Former Pickens mayor Shehan airs concerns to county council

By Ben Robinson
Staff Reporter

COUNTY — Former Pickens mayor Ted Shehan had an opportunity to address Pickens County Council during the public input session of its meeting Monay night to share his concern about the county’s plan to take over fire protection duties currently assigned to cities.

In Pickens, the city’s fee to taxpayers has been $50 per home, the lowest in Pickens County, except for Rocky Bottom, which charges $40 annually. Under the county’s new plan, Pickens city residents will pay $100 annually.

The county has built three new fire stations. Those stations will be unmanned most days.

Shehan said the residents in these areas could be covered by the city fire department as long as the homes fall within a two-mile radius of the city station.

The City of Pickens has an ISO rating of 4.

“What the county needs to do is sit down with the city of Pickens and work out what is best for the taxpayers,” Shehan said.

Pree Hamilton also addressed council, speaking in support of the Pickens County Humane Society.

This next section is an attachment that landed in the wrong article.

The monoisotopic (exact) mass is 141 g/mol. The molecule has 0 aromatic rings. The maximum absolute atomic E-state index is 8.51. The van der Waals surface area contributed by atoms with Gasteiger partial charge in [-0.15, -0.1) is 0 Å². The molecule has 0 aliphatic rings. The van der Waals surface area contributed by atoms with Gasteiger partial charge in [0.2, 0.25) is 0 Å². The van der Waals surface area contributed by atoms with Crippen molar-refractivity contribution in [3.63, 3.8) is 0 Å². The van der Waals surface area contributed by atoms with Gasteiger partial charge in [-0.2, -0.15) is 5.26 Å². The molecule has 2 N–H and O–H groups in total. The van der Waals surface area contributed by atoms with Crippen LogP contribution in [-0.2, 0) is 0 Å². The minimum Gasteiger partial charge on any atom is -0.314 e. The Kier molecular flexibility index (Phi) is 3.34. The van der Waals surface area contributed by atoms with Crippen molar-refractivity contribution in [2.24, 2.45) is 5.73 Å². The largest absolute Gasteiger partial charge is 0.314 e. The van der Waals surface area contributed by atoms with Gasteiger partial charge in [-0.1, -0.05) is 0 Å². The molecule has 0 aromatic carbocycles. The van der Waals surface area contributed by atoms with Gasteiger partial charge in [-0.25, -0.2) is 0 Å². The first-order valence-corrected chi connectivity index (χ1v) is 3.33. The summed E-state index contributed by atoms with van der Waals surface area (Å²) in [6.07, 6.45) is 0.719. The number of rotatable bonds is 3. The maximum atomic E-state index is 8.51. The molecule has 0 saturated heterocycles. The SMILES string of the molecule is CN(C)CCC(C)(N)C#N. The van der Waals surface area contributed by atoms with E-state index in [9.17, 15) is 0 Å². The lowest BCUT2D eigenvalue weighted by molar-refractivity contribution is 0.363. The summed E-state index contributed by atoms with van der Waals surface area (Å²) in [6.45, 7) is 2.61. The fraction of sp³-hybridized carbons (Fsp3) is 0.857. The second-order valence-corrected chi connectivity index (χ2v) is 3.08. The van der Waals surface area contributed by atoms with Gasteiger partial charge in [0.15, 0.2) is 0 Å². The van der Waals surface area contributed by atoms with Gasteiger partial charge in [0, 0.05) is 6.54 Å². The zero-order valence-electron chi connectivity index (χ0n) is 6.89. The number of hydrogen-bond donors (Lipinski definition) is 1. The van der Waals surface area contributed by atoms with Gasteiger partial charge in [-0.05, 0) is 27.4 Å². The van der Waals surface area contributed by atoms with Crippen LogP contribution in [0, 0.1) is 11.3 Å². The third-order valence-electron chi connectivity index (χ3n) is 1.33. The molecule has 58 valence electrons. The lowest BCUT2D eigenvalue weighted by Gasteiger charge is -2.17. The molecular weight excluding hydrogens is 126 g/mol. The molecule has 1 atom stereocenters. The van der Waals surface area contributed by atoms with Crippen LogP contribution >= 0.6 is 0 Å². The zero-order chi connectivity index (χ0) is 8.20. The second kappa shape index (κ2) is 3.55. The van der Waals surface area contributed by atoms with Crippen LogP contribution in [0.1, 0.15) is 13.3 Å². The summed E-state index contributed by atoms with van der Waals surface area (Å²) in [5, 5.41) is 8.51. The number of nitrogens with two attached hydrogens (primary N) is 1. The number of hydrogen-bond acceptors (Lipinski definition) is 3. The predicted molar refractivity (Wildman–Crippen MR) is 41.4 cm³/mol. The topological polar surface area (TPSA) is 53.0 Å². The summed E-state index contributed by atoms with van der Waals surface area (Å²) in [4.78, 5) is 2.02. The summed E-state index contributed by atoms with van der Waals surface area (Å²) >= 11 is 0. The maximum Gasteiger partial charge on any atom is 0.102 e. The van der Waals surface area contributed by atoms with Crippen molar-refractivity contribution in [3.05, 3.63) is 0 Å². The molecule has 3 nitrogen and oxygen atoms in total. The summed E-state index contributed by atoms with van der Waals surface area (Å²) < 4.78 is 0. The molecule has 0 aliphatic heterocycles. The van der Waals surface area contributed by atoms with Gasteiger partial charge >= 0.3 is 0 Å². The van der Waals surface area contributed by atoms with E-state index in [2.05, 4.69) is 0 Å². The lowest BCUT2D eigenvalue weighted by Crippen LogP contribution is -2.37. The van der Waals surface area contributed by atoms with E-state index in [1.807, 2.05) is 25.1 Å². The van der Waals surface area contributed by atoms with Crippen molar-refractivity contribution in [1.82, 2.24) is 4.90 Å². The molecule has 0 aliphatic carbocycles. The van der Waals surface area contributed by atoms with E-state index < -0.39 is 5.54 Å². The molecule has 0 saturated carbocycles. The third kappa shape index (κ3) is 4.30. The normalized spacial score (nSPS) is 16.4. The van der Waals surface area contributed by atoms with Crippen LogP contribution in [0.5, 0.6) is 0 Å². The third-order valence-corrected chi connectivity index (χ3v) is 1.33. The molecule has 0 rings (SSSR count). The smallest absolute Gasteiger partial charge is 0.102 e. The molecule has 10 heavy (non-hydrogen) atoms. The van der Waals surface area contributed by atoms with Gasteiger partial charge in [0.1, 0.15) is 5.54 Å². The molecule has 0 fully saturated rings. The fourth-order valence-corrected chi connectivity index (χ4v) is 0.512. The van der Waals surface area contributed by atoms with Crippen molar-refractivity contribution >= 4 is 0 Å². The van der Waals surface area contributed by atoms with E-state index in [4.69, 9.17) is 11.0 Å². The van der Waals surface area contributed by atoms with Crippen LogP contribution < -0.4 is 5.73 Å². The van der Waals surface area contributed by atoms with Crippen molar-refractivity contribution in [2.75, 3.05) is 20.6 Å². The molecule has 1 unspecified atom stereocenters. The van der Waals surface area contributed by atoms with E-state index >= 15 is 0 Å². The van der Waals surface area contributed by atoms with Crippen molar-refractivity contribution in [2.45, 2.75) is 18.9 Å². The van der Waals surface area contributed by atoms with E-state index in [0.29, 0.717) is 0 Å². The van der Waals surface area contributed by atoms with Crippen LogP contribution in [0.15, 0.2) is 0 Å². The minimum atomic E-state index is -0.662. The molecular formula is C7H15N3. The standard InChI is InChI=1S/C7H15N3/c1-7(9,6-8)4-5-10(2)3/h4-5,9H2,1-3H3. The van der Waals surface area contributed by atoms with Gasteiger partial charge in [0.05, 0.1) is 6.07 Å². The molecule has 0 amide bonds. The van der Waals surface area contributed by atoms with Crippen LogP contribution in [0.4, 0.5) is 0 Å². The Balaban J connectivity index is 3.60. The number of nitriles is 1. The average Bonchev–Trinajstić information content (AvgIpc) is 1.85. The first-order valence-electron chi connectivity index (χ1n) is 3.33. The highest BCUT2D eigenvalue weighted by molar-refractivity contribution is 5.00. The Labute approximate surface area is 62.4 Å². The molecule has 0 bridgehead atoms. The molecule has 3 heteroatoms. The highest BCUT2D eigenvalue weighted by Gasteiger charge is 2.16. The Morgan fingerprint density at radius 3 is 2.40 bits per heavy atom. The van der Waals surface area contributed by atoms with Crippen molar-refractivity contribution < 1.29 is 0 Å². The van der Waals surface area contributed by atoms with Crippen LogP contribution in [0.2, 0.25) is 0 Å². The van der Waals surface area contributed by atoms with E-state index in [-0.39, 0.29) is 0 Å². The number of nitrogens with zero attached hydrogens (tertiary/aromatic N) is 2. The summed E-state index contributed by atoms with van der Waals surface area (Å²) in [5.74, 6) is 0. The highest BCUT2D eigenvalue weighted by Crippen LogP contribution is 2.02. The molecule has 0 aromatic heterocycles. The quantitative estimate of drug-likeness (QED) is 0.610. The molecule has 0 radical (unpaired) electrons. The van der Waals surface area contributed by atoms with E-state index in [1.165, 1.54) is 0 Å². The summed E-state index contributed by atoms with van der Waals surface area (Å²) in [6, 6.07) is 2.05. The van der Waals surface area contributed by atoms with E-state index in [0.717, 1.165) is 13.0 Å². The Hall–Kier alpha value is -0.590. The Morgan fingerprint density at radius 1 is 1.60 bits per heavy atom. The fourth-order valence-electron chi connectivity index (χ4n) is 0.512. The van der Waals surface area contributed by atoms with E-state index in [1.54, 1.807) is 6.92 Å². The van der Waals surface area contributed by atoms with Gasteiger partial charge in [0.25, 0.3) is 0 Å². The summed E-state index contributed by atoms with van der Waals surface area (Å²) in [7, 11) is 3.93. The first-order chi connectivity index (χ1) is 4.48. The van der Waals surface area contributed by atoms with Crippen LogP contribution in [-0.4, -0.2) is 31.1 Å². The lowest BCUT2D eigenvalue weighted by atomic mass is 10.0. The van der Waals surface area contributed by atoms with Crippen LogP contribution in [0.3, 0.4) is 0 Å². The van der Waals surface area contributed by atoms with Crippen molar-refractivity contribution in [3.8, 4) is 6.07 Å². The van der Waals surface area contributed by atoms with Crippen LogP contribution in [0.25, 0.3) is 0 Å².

Hamilton praised new director Samantha Gambrell for making the most of a bad situation.

Gambrell has three employees including herself, yet the shelter manages to stay open six days a week.

What she really needs is a new facility, Hamilton said. $35,000 has been set aside in the new budget for new kennels.

Hamilton reported that the society’s board meets four times a year, which is not nearly enough to address the shelter’s needs. Hamilton suggested the board should meet at least monthly.

“You’ve got people there now who really care,” Hamilton said. “There’s a lot of animals in Pickens County. People need to step up to the plate and give to this.”

The county also recognized paramedics Michael Wade, T.J. Galloway and Michelle Adams for excellence in their jobs.

Council chair Neil Smith praised Missionary Baptist Church for celebrating its 150th birthday.

“It’s been around longer than Pickens County has,” Smith said.